Trevor Hill, a law student with a strong and diverse background, beat me to it in saying the word – blawgs – should be banned.

Using the term blawg is plain stupid. Is there any other profession or industry that thinks they are so special they need a word other than blog to call their blogs? Programers do not have 'Progs.' Sports blogs are not called 'Splogs.'

Lawyers ought to use a little common sense. They should not only stop using the terms blawg and blawgs but also suggest that other lawyers stop using the terms. Continuing to use the terms blawg and blawgs is just plain dumb, not that we lawyers aren't capable of doing dumb things.

Trevor correctly explains blawg is the same thing as blog, making it totally “useless in actual English speech.” Heck, anyone with common sense would say it's legal blogs, lawyer blogs, law blogs or any combination of words that use the term blog.

Denise Howell is an appellate and intellectual property lawyer at Reed Smith and blog pioneer who I have the utmost respect for. She's highly regarded not only in the legal arena but also in the technology and intellectual property community. Not many lawyers on the stage at Gnomedex – Denise was. Her blog, Bag and Baggage, is one of most read legal blogs.

Denise coined the term blawg a number of years ago. I have to guess she did so as a play on words and to have some fun. The end result is a term that confuses the public. I know I can be dumber than a box of rocks at times but I first shied away from blogs when I was confused by, among other things, what a blawg was versus a blog.

God knows I also have the utmost respect for lawyers who happen to be using the term blawg. This is not an attack on you personally. You are producing some fabulous content. I laud you for it. But tell me why lawyers should use the term blawg.

Lawyers have a horse shit reputation. It's down there with used car sales people and the media. We have an incredible opportunity through the use of blogs to share helpful information with others. There is no way doing so will not help improve the image of the legal profession. Let's not blow it.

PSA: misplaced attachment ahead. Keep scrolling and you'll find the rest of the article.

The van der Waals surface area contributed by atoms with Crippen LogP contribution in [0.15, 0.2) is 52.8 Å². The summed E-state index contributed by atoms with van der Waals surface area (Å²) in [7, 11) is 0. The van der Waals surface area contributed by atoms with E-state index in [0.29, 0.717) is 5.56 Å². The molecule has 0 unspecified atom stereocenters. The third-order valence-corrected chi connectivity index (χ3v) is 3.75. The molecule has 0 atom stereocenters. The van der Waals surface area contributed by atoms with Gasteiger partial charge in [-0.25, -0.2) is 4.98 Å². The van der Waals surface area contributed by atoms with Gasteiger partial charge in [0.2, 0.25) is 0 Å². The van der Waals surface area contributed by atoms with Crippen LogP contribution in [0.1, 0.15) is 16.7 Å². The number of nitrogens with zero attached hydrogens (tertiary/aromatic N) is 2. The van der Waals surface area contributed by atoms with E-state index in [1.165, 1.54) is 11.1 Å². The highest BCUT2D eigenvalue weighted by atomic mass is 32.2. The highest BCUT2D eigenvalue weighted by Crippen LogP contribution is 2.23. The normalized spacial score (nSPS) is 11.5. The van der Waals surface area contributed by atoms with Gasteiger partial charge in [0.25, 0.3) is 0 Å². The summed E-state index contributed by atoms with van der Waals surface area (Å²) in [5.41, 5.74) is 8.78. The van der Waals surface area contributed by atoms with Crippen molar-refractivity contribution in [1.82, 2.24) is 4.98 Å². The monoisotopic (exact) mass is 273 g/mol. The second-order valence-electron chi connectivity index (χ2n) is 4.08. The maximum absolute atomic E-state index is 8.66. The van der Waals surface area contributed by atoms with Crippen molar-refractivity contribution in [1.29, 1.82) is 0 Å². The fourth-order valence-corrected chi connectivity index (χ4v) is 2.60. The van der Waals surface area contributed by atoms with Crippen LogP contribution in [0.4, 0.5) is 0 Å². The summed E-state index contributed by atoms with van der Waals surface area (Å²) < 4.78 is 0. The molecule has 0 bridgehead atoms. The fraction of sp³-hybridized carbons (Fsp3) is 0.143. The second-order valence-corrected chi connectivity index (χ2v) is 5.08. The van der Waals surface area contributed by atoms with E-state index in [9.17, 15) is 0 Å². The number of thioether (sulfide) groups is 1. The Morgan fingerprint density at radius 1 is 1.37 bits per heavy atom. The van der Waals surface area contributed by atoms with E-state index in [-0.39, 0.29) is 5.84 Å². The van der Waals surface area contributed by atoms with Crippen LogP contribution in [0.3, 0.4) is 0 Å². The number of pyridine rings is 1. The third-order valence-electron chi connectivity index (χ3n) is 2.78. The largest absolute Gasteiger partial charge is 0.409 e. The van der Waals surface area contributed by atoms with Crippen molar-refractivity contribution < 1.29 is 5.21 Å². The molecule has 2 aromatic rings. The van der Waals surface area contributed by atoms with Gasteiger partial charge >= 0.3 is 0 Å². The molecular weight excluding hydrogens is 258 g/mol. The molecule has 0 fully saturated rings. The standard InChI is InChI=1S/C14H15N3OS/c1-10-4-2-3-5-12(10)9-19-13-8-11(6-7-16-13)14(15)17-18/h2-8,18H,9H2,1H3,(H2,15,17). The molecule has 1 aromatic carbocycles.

Using 'blawg' confuses the public, sends the signal lawyers think they are special and that lawyers always want to use 'legalese' to keep legal information away from the masses. Let's make blawg a thing of the past.

It's not too late to stop using the term blawgs. Some day the vast majority of lawyers will use a personal publishing platform – a blog – to share their intellectual capital and collaborate with others. As many good legal blogs as there are, we're still just scratching the surface.

  • Kevin, when I see “Using the term blawg is plain stupid” and “I also have the utmost respect for lawyers who happen to be using the term blawg” within the same post I have trouble taking it seriously.
    I use “blawg” not because I think it's special, but because it's unique. I don't think uniqueness is a quality to be ashamed of. I haven't had any trouble explaining that there really is no distinction, any more than I have had explaining the terms “podcasting” or “RSS.” And if someone thinks the term blawg is “legalese,” then that person probably wasn't going to get it anyway.